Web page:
Everyone has heard of W. E. B. Du Bois, but not everyone knows his story. Growing up in Massachusetts, he faced discrimination and decided that he had to outdo the white kids. He studied at the historically Black Fisk University, then got his PhD at Harvard.
Like the other Black leaders and activists who figure prominently throughout Stamped, W. E. B. Du Bois first distinguished himself and learned to make sense of his own personal experiences with racism through education. This underlines Kendi and Reynolds’s point that learning about history is one of the best ways for young people to understand racism today.
But even with his fancy education, Du Bois mostly learned racist ideas. He thought that Black people were naturally unintelligent, but that he was an exception because he was biracial. He even blamed Black people for getting lynched—and so did other activists, like Booker T. Washington and even Frederick Douglass. The journalist Ida B. Wells-Barnett proved them wrong by showing that most Black lynching victims weren’t even charged with a crime, not to mention convicted of one.
Since John Cotton and Richard Mather enshrined Harvard’s racist ideas in Harvard’s curriculum, it’s no great surprise that Du Bois learned the same ideas there centuries later. Unfortunately, then, while his education helped him understand history and racism in the U.S., it gave him the wrong kind of ideas about them—this again underlines the need for accurate, antiracist education today. Du Bois imbibed a mix of segregationist ideas—like the idea that Black people are naturally unintelligent—and assimilationist ideas—like the idea that Black people could improve themselves by “whitening” the race and the idea that lynching victims deserved their fate because of their bad behavior. These ideas let him view himself as better than other Black people—like all racist ideas, they were ultimately self-serving.
Meanwhile, Booker T. Washington was Black America’s other main leader. He told Black people to accept jobs like farming and physical labor, since he thought that would please white people. He was an assimilationist, just like Du Bois, but they weren’t friends. Du Bois was an intellectual, while Washington was a “man of the people.” In his popular book Up from Slavery, Washington thanked white people for “saving” Black people from slavery, which Du Bois couldn’t stand. In his own famous book, The Souls of Black Folk, Du Bois explored Black people’s “double consciousness”—they see themselves as Black but also as American. He argued that the best Black people, or the “Talented Tenth,” would help win white people’s approval.
Many young people learn about the conflict between Booker T. Washington and W. E. B. Du Bois kind of like the conflict between Malcolm X and Martin Luther King, Jr. They learn to think that there were only two options, and that each figure totally disagreed with the other. But in reality,Booker T. Washington and W. E. B. Du Bois’s positions were very similar, because they were both assimilationists: they both placed the burden on Black people to fit into a white-dominated society. They just placed this burden on different kinds of Black people: Washington on the masses and Du Bois on the elite. Even though he was something of an elitist, Du Bois was closer to antiracism because he thought the Black community should lead itself to assimilation (rather than following white people’s lead). However, in his early life and work, Du Bois wanted to change Black people, not eliminate racism.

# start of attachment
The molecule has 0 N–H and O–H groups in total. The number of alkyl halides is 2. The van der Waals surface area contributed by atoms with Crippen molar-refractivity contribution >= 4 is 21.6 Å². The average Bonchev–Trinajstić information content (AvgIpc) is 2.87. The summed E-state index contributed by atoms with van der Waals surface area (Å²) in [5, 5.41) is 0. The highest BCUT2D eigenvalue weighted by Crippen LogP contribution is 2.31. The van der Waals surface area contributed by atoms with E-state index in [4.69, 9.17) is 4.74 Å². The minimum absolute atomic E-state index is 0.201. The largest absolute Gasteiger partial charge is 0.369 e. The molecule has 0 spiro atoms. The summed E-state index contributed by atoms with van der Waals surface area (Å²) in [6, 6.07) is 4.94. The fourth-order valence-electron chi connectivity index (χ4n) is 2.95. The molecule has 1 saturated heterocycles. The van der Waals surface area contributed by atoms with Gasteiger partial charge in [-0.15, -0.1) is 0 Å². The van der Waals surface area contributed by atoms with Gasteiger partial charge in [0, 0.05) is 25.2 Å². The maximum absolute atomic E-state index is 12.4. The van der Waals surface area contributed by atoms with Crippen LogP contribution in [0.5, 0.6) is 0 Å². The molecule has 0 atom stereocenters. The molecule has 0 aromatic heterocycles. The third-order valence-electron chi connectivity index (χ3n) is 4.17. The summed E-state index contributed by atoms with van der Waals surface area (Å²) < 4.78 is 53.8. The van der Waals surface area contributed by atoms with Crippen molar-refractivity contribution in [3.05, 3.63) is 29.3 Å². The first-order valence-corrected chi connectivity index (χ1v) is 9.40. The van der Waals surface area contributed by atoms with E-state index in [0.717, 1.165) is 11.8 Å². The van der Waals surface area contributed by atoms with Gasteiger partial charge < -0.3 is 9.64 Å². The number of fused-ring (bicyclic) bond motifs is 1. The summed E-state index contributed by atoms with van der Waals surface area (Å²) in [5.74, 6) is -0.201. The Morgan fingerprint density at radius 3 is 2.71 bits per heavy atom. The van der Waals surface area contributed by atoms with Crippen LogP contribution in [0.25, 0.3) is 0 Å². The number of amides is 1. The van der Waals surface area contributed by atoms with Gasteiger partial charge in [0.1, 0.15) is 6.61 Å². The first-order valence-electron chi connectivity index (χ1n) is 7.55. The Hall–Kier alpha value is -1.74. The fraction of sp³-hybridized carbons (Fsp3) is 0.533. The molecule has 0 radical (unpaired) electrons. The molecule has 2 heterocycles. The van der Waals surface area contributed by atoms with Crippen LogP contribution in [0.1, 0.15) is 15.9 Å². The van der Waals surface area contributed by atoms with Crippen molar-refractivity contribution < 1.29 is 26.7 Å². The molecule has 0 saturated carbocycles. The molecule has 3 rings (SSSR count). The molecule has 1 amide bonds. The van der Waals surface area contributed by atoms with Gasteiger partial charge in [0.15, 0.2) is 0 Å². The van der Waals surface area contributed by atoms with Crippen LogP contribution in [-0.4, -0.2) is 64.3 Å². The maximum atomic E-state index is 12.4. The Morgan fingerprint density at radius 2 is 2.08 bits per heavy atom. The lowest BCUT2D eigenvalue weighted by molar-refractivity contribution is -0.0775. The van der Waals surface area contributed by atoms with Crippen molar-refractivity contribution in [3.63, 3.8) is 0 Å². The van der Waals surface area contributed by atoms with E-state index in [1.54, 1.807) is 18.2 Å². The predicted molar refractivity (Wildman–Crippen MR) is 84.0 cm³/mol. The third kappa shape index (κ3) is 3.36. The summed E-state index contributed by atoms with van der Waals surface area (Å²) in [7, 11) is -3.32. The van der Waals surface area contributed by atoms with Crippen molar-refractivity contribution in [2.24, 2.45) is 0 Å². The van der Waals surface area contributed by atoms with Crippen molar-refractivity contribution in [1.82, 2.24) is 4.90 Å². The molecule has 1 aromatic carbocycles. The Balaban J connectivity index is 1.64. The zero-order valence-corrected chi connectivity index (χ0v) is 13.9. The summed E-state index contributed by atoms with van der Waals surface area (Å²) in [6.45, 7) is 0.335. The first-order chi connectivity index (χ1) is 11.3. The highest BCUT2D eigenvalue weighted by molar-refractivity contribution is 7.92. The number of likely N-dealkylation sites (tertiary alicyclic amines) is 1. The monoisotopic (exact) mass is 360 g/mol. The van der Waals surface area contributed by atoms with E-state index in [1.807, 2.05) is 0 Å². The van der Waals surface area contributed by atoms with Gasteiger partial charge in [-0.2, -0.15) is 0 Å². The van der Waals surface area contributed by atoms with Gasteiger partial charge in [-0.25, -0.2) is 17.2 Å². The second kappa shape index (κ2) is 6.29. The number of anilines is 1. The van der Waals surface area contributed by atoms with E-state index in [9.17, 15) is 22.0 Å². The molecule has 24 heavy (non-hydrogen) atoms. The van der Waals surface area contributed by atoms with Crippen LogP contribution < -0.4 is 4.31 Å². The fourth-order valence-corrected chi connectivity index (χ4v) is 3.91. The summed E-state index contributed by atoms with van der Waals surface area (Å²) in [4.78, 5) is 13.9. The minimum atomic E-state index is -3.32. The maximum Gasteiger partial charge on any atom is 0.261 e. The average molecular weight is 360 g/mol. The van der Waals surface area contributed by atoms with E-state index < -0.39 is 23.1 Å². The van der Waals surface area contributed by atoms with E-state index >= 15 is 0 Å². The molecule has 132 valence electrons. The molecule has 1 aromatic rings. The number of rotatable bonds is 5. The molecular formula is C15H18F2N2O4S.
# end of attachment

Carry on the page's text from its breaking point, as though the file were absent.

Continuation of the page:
But then, in 1906, an anthropologist named Franz Boas changed Du Bois’s mind. He taught Du Bois about African history and showed him that Black people actually aren’t naturally inferior to white people. Later that year, President Theodore Roosevelt angered his Black supporters by kicking a group of prominent Black soldiers out of the army. Booker T. Washington was one of Roosevelt’s biggest supporters, so Black people also turned against him—and toward Du Bois.
Du Bois’s main contribution to antiracism is cultural relativism, or the idea that different cultures are all equal and have to be evaluated through their own belief systems. Du Bois was evaluating Black cultures through white cultural values, so it’s no wonder that he learned to think of Black people as inferior. When he learned about Black history, he became an antiracist because he saw Black people’s potential. This again speaks to antiracist education’s great power to transform young people’s minds. In contrast, Booker T. Washington’s attempt to work with white leaders failed when he confronted the inevitable truth that they didn't have Black people's best interests in mind.